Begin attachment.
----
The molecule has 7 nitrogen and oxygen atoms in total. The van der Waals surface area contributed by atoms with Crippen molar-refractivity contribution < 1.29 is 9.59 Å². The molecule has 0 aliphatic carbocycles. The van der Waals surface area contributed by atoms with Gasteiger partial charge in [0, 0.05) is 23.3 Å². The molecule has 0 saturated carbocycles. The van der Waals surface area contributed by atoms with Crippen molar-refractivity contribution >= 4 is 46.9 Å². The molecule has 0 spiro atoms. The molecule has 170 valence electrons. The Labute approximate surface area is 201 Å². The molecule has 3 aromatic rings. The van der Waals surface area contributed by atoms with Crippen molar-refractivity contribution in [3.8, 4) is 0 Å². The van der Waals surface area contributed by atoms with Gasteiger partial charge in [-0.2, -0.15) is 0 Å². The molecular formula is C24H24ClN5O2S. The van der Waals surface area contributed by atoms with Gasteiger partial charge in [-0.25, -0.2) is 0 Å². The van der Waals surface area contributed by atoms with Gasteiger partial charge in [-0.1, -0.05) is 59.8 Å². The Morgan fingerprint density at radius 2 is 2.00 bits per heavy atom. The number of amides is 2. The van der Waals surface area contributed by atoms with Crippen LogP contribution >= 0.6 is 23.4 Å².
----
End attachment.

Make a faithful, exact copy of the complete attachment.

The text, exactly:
The molecule has 7 nitrogen and oxygen atoms in total. The van der Waals surface area contributed by atoms with Crippen molar-refractivity contribution < 1.29 is 9.59 Å². The molecule has 0 aliphatic carbocycles. The van der Waals surface area contributed by atoms with Gasteiger partial charge in [0, 0.05) is 23.3 Å². The molecule has 0 saturated carbocycles. The van der Waals surface area contributed by atoms with Crippen molar-refractivity contribution >= 4 is 46.9 Å². The molecule has 0 spiro atoms. The molecule has 170 valence electrons. The Labute approximate surface area is 201 Å². The molecule has 3 aromatic rings. The van der Waals surface area contributed by atoms with Crippen molar-refractivity contribution in [3.8, 4) is 0 Å². The van der Waals surface area contributed by atoms with Gasteiger partial charge in [-0.2, -0.15) is 0 Å². The molecular formula is C24H24ClN5O2S. The van der Waals surface area contributed by atoms with Gasteiger partial charge in [-0.25, -0.2) is 0 Å². The van der Waals surface area contributed by atoms with Gasteiger partial charge in [-0.1, -0.05) is 59.8 Å². The Morgan fingerprint density at radius 2 is 2.00 bits per heavy atom. The number of amides is 2. The van der Waals surface area contributed by atoms with Crippen LogP contribution >= 0.6 is 23.4 Å².